Saturday, January 19, 2008

Season in Review:
Sacks & Yards Allowed per Catch

In a recent posting we wondered whether or not the rather precipitous drop in sacks (from 2006 to 2007) by the Steelers' defense might be connected to a change in offensive scheming. Specifically we wondered whether offenses were going to a short(er) passing game to offset the Steelers' ferocious pass rush. As in most things, the results of our query were interesting if not conclusive.

First, here are the raw numbers -- the average yardage allowed per pass attempt by the Steelers' defense versus the median for all NFL defenses:

20002001200220032004200520062007
Steelers5.405.105.605.905.405.306.004.90
NFL Median5.905.905.905.806.105.806.006.10

That the Steelers are doing better than most is underscored by this fact: the Steelers 4.90 yards allowed per catch in 2007 is the second lowest figure in the last eight years (Tennessee gave up 4.7 yards per catch in 2000, and three other teams have given up 4.9 yards per catch over the course of a season -- Baltimore 2003, New England 2003, and Chicago 2005).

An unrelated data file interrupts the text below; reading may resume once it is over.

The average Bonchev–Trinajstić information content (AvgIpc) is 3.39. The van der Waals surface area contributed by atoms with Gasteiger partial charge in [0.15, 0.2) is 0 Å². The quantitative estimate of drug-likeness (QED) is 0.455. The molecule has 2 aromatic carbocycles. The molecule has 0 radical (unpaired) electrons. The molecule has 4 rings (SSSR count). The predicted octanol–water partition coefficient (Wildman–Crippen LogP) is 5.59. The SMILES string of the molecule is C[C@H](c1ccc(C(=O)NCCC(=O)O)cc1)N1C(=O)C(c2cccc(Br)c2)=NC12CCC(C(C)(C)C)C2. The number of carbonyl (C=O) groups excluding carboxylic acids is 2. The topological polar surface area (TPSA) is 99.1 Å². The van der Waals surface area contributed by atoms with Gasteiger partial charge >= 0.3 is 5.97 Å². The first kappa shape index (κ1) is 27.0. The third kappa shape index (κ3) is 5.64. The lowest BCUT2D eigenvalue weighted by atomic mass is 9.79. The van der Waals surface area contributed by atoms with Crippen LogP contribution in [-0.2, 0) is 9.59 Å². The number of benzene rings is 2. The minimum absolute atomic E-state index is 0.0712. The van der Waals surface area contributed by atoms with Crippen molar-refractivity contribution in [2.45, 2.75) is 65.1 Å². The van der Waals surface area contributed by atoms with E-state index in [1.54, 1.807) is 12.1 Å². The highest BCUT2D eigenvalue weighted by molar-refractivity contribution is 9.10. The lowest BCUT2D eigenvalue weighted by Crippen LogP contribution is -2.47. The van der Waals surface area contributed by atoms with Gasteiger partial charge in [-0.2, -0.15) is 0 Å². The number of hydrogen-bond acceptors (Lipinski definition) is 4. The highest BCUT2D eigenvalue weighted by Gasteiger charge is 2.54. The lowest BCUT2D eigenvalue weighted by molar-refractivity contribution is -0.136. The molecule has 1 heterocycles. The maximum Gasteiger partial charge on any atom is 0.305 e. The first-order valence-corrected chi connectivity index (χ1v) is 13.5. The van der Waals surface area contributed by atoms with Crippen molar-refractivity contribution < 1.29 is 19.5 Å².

But of course the question is whether or not there is a relationship between sacks and average yards per catch. For that we'll turn to a couple of graphical representations. First, here is a look at average yards per catch allowed by the Steelers:


And now, here's a graphical look at sacks:


Other than the 2006 season there's seems to be a positive relationship between these two variables. It must be pointed out however that using the miracle that is Microsoft Excel to calculate a correlation coefficient results in a weak (nearly non-existent), positive relationship (.00525).

So while it's hardly conclusive that drop in sacks this past season was the result of shorter passes by opponents, it's something approximating an explanation; and for us that's good enough.

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